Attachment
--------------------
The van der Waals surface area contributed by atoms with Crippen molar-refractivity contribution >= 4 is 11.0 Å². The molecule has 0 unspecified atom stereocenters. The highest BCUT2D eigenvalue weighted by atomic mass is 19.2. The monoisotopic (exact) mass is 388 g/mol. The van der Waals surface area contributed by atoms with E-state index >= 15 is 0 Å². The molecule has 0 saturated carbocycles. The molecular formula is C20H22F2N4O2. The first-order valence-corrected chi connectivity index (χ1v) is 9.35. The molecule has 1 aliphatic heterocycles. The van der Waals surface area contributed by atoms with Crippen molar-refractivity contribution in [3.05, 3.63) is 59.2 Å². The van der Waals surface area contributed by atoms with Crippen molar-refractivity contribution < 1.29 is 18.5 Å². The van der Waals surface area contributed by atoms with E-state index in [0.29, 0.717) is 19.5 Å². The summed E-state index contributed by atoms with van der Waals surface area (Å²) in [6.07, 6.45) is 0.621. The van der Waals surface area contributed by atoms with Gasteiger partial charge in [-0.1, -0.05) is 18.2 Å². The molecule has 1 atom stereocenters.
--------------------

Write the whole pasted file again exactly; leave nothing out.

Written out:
The van der Waals surface area contributed by atoms with Crippen molar-refractivity contribution >= 4 is 11.0 Å². The molecule has 0 unspecified atom stereocenters. The highest BCUT2D eigenvalue weighted by atomic mass is 19.2. The monoisotopic (exact) mass is 388 g/mol. The van der Waals surface area contributed by atoms with E-state index >= 15 is 0 Å². The molecule has 0 saturated carbocycles. The molecular formula is C20H22F2N4O2. The first-order valence-corrected chi connectivity index (χ1v) is 9.35. The molecule has 1 aliphatic heterocycles. The van der Waals surface area contributed by atoms with Crippen molar-refractivity contribution in [3.05, 3.63) is 59.2 Å². The van der Waals surface area contributed by atoms with Crippen molar-refractivity contribution < 1.29 is 18.5 Å². The van der Waals surface area contributed by atoms with E-state index in [0.29, 0.717) is 19.5 Å². The summed E-state index contributed by atoms with van der Waals surface area (Å²) in [6.07, 6.45) is 0.621. The van der Waals surface area contributed by atoms with Gasteiger partial charge in [-0.1, -0.05) is 18.2 Å². The molecule has 1 atom stereocenters.